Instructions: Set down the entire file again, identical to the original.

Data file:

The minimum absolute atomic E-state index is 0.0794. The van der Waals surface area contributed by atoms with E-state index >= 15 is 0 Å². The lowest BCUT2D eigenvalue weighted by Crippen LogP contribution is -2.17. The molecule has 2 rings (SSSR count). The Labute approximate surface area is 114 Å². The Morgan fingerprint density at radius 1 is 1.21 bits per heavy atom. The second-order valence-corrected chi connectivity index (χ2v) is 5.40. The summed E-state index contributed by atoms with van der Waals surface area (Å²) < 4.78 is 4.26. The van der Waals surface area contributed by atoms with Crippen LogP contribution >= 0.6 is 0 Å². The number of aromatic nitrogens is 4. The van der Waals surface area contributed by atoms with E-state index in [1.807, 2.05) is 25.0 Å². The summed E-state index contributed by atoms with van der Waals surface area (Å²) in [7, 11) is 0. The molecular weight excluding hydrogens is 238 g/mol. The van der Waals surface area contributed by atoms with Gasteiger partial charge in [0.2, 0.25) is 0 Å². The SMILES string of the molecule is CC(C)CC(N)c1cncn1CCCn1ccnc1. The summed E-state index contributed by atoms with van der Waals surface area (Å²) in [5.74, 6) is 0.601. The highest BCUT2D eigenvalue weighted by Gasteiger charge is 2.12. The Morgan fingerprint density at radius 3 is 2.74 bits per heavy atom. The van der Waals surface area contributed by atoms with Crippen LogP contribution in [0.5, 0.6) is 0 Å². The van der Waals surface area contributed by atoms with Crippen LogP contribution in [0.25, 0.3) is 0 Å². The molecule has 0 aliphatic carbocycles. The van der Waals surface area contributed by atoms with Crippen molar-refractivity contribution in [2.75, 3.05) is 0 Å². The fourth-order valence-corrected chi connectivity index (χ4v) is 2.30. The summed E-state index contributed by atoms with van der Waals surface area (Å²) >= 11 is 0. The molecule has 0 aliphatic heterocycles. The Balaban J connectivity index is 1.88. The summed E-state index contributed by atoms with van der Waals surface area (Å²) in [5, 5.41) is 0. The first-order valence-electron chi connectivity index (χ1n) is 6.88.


The minimum absolute atomic E-state index is 0.0794. The van der Waals surface area contributed by atoms with E-state index >= 15 is 0 Å². The lowest BCUT2D eigenvalue weighted by Crippen LogP contribution is -2.17. The molecule has 2 rings (SSSR count). The Labute approximate surface area is 114 Å². The Morgan fingerprint density at radius 1 is 1.21 bits per heavy atom. The second-order valence-corrected chi connectivity index (χ2v) is 5.40. The summed E-state index contributed by atoms with van der Waals surface area (Å²) < 4.78 is 4.26. The van der Waals surface area contributed by atoms with Crippen LogP contribution >= 0.6 is 0 Å². The number of aromatic nitrogens is 4. The van der Waals surface area contributed by atoms with E-state index in [1.807, 2.05) is 25.0 Å². The summed E-state index contributed by atoms with van der Waals surface area (Å²) in [7, 11) is 0. The molecular weight excluding hydrogens is 238 g/mol. The van der Waals surface area contributed by atoms with Gasteiger partial charge in [0.2, 0.25) is 0 Å². The SMILES string of the molecule is CC(C)CC(N)c1cncn1CCCn1ccnc1. The summed E-state index contributed by atoms with van der Waals surface area (Å²) in [5.74, 6) is 0.601. The highest BCUT2D eigenvalue weighted by Gasteiger charge is 2.12. The Morgan fingerprint density at radius 3 is 2.74 bits per heavy atom. The van der Waals surface area contributed by atoms with Crippen LogP contribution in [0.5, 0.6) is 0 Å². The van der Waals surface area contributed by atoms with Crippen LogP contribution in [0.25, 0.3) is 0 Å². The molecule has 0 aliphatic carbocycles. The van der Waals surface area contributed by atoms with Crippen molar-refractivity contribution in [2.75, 3.05) is 0 Å². The fourth-order valence-corrected chi connectivity index (χ4v) is 2.30. The summed E-state index contributed by atoms with van der Waals surface area (Å²) >= 11 is 0. The molecule has 0 aliphatic heterocycles. The Balaban J connectivity index is 1.88. The summed E-state index contributed by atoms with van der Waals surface area (Å²) in [5, 5.41) is 0. The first-order valence-electron chi connectivity index (χ1n) is 6.88.